| 7:29 am on Nov 17, 2008 (gmt 0)|
That's interesting redstorm. Thanks for the update.
Does this mean that the public are becoming concerned with the SERPs, or is this just a concern of advertisers?
What sort of issues were raised by CCTV?
| 2:32 am on Nov 18, 2008 (gmt 0)|
CCTV criticized Baidu for the fraud on its bidding ranking program: Baidu only wants money and paid little attention to check the legal status of its bidding ranking advertisers.
| 2:36 am on Nov 18, 2008 (gmt 0)|
So Baidu's overall reputation is taking a hit. Do you think that would influence the general public to consider looking at alternative search engines?
| 8:02 am on Nov 18, 2008 (gmt 0)|
|Do you think that would influence the general public to consider looking at alternative search engines? |
I'am afraid not, unless Google can catch up! But according my own study, Google can't catch up with Baidu in the next 1-2 years. Google don't know the market, what's more, it's too bureaucracy as a multi-national company. Kai-fu Lee is a great leader, but the lagged system restricted him. Please don't ask me more! :)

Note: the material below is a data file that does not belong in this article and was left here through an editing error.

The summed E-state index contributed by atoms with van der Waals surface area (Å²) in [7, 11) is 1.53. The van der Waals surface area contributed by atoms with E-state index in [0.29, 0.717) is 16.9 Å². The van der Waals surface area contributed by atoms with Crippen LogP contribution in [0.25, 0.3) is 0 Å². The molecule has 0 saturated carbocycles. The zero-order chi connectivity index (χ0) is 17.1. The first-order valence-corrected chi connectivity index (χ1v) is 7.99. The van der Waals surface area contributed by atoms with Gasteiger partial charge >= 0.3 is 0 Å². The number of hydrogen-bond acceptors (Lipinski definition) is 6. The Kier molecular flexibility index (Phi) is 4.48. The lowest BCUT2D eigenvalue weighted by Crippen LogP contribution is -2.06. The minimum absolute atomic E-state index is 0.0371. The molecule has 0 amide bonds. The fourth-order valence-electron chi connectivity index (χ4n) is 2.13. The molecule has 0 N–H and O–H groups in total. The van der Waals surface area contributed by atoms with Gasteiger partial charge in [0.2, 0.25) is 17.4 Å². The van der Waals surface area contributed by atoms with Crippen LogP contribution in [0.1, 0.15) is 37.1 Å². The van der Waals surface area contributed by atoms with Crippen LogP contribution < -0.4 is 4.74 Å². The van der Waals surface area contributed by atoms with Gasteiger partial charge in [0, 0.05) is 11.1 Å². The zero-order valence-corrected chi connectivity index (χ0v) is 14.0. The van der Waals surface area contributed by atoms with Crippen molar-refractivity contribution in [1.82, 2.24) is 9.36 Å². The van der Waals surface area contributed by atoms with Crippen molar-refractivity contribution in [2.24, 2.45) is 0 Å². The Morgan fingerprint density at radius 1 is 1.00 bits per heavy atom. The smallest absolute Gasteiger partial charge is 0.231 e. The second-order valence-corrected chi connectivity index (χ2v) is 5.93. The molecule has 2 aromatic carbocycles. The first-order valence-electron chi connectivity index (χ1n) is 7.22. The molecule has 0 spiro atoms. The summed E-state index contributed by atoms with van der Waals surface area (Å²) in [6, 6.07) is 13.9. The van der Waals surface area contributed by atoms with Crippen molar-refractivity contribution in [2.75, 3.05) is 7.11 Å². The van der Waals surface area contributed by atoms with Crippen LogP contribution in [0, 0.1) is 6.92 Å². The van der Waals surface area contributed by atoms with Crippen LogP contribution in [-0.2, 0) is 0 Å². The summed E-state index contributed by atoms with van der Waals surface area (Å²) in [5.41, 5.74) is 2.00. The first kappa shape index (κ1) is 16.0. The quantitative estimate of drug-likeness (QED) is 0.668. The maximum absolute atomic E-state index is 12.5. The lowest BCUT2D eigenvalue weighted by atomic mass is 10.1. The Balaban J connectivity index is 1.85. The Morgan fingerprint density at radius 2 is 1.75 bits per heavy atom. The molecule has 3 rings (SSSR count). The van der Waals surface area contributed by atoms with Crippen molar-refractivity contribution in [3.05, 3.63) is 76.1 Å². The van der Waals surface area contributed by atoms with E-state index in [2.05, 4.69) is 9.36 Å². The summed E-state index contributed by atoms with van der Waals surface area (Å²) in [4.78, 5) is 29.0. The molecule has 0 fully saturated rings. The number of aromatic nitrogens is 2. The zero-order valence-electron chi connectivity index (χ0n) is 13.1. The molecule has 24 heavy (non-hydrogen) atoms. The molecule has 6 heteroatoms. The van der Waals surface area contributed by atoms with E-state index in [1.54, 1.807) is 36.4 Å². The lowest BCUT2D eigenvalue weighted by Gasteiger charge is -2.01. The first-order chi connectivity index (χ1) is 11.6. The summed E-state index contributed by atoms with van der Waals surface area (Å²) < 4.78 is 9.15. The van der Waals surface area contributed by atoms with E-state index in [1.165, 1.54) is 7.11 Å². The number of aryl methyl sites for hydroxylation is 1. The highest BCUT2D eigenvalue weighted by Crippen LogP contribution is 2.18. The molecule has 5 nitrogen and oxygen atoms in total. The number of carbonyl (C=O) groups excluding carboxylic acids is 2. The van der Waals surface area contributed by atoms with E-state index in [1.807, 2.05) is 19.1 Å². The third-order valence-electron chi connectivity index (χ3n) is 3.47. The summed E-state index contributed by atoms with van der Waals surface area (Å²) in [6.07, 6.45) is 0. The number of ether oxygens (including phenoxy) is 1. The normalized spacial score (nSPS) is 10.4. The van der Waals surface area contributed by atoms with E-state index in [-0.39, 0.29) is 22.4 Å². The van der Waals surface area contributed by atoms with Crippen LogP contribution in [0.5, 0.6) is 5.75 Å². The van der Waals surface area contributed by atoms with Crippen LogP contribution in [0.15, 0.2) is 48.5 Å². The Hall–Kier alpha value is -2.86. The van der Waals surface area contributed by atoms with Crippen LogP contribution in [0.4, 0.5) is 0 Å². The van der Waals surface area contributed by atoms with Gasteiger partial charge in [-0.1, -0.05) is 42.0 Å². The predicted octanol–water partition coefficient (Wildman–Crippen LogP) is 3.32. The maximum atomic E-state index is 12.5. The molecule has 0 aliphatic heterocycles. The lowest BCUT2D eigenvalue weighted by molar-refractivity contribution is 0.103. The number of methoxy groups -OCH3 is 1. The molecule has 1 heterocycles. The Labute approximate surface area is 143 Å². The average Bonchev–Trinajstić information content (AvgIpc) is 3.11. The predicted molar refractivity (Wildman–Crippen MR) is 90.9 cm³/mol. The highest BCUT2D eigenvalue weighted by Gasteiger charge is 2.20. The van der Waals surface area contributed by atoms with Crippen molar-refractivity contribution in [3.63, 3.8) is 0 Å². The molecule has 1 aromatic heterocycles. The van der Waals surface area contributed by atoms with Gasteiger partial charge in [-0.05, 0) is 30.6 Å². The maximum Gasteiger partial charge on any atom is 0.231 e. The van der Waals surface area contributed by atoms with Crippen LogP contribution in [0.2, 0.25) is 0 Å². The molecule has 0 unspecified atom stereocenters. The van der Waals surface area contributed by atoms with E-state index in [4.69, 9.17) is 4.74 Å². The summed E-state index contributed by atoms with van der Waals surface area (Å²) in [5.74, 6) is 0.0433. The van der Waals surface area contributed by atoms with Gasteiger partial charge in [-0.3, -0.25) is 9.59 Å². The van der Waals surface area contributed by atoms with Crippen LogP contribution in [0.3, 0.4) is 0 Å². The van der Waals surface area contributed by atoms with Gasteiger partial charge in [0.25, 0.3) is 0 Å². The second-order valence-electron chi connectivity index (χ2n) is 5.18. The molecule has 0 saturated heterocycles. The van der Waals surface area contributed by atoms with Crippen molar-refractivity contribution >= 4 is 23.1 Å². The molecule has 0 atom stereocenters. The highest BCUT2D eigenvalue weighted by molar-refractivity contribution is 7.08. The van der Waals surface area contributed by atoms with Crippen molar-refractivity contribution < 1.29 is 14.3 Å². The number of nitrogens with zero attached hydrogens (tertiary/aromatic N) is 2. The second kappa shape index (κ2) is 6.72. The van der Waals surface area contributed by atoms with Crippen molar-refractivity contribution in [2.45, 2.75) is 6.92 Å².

| 8:23 am on Nov 18, 2008 (gmt 0)|
I'm starting to see more about this incident and apparently it has affected Baidu's share price:
|Baidu shares sink, analyst cites Chinese TV report [forbes.com] |
U.S.-traded shares of Chinese search engine operator Baidu.com Inc. sank Monday - a drop one analyst attributed to a report by China's state television network that Baidu may have let unlicensed health clinics buy popular medical ad keywords on its search engine.
American Depositary Shares of Baidu fell $45.11, or 25.2 percent, to $133.78 in afternoon trading. Earlier, the stock traded as low as $130.51 - its cheapest price since May 2007.
Sterne Agee & Leach analyst James Lee said Monday that a report by CCTV over the weekend into medical malpractice in China indicated some consumers may have found their way to improperly licensed or unlicensed private clinics and health centers via advertisements that came up when they searched for health-related topics on Baidu.
| 1:04 am on Nov 20, 2008 (gmt 0)|
|Baidu's Blows Could Be Google's Gold [ecommercetimes.com] |
Could the damage to Baidu's reputation give Google a new opportunity to strengthen its position in the Chinese search advertising market?
"It's possible that it will," Mastin told the E-Commerce Times. "The concern would be that Chinese consumers will view Baidu's results as less pure than Google's, or more censored or more altered."
| 7:20 am on Nov 20, 2008 (gmt 0)|
An interesting editorial on this issue that gives some more background:
|China's Baidu.com: Drugged And Screaming For Better Management [chinatechnews.com] |